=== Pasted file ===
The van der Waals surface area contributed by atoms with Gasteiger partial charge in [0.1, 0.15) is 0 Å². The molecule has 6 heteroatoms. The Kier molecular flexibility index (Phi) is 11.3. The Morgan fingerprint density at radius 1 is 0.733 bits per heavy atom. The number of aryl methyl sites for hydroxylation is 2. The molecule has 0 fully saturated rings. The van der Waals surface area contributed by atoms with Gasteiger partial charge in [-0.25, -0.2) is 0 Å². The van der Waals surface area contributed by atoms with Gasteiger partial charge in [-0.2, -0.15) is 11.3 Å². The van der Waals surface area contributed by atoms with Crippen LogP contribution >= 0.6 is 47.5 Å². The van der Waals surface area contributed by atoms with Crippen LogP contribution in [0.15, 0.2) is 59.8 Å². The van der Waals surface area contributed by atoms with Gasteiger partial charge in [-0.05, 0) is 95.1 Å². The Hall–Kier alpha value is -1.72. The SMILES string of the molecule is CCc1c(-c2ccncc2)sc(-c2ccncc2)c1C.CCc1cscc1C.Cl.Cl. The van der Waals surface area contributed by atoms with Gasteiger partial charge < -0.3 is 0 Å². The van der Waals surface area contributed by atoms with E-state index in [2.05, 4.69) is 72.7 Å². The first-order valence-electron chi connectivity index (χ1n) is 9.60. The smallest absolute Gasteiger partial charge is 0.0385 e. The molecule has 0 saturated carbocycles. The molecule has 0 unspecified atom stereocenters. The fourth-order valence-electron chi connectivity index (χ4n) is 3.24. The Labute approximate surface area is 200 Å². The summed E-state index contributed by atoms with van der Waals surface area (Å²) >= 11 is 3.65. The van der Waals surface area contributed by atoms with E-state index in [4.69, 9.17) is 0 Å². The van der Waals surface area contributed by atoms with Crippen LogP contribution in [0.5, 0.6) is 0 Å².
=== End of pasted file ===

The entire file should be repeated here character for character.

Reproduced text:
The van der Waals surface area contributed by atoms with Gasteiger partial charge in [0.1, 0.15) is 0 Å². The molecule has 6 heteroatoms. The Kier molecular flexibility index (Phi) is 11.3. The Morgan fingerprint density at radius 1 is 0.733 bits per heavy atom. The number of aryl methyl sites for hydroxylation is 2. The molecule has 0 fully saturated rings. The van der Waals surface area contributed by atoms with Gasteiger partial charge in [-0.25, -0.2) is 0 Å². The van der Waals surface area contributed by atoms with Gasteiger partial charge in [-0.2, -0.15) is 11.3 Å². The van der Waals surface area contributed by atoms with Crippen LogP contribution >= 0.6 is 47.5 Å². The van der Waals surface area contributed by atoms with Crippen LogP contribution in [0.15, 0.2) is 59.8 Å². The van der Waals surface area contributed by atoms with Gasteiger partial charge in [-0.05, 0) is 95.1 Å². The Hall–Kier alpha value is -1.72. The SMILES string of the molecule is CCc1c(-c2ccncc2)sc(-c2ccncc2)c1C.CCc1cscc1C.Cl.Cl. The van der Waals surface area contributed by atoms with Gasteiger partial charge < -0.3 is 0 Å². The van der Waals surface area contributed by atoms with E-state index in [2.05, 4.69) is 72.7 Å². The first-order valence-electron chi connectivity index (χ1n) is 9.60. The smallest absolute Gasteiger partial charge is 0.0385 e. The molecule has 0 saturated carbocycles. The molecule has 0 unspecified atom stereocenters. The fourth-order valence-electron chi connectivity index (χ4n) is 3.24. The Labute approximate surface area is 200 Å². The summed E-state index contributed by atoms with van der Waals surface area (Å²) >= 11 is 3.65. The van der Waals surface area contributed by atoms with E-state index in [4.69, 9.17) is 0 Å². The van der Waals surface area contributed by atoms with Crippen LogP contribution in [0.5, 0.6) is 0 Å².